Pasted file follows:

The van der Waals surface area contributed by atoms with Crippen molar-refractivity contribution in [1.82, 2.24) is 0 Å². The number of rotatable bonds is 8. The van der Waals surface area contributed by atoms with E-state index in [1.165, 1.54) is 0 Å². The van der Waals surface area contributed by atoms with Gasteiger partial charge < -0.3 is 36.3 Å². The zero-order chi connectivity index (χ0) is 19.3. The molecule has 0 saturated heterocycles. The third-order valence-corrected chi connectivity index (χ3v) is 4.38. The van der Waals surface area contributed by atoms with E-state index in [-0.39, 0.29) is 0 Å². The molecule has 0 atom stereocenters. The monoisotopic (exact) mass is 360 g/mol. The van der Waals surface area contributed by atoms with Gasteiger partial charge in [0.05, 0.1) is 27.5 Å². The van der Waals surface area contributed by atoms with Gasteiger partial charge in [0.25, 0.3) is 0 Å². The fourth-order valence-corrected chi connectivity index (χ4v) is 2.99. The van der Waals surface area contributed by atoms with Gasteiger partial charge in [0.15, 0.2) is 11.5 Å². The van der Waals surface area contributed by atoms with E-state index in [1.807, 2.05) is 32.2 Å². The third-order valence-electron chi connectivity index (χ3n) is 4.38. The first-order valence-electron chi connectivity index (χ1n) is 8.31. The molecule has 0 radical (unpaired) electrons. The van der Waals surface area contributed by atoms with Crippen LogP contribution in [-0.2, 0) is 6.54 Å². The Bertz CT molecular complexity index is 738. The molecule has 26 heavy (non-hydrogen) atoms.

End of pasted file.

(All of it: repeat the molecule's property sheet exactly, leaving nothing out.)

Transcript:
The van der Waals surface area contributed by atoms with Crippen molar-refractivity contribution in [1.82, 2.24) is 0 Å². The number of rotatable bonds is 8. The van der Waals surface area contributed by atoms with E-state index in [1.165, 1.54) is 0 Å². The van der Waals surface area contributed by atoms with Gasteiger partial charge < -0.3 is 36.3 Å². The zero-order chi connectivity index (χ0) is 19.3. The molecule has 0 saturated heterocycles. The third-order valence-corrected chi connectivity index (χ3v) is 4.38. The van der Waals surface area contributed by atoms with E-state index in [-0.39, 0.29) is 0 Å². The molecule has 0 atom stereocenters. The monoisotopic (exact) mass is 360 g/mol. The van der Waals surface area contributed by atoms with Gasteiger partial charge in [0.05, 0.1) is 27.5 Å². The van der Waals surface area contributed by atoms with Gasteiger partial charge in [0.25, 0.3) is 0 Å². The fourth-order valence-corrected chi connectivity index (χ4v) is 2.99. The van der Waals surface area contributed by atoms with Gasteiger partial charge in [0.15, 0.2) is 11.5 Å². The van der Waals surface area contributed by atoms with E-state index in [1.807, 2.05) is 32.2 Å². The third-order valence-electron chi connectivity index (χ3n) is 4.38. The first-order valence-electron chi connectivity index (χ1n) is 8.31. The molecule has 0 radical (unpaired) electrons. The van der Waals surface area contributed by atoms with Crippen LogP contribution in [-0.2, 0) is 6.54 Å². The Bertz CT molecular complexity index is 738. The molecule has 26 heavy (non-hydrogen) atoms.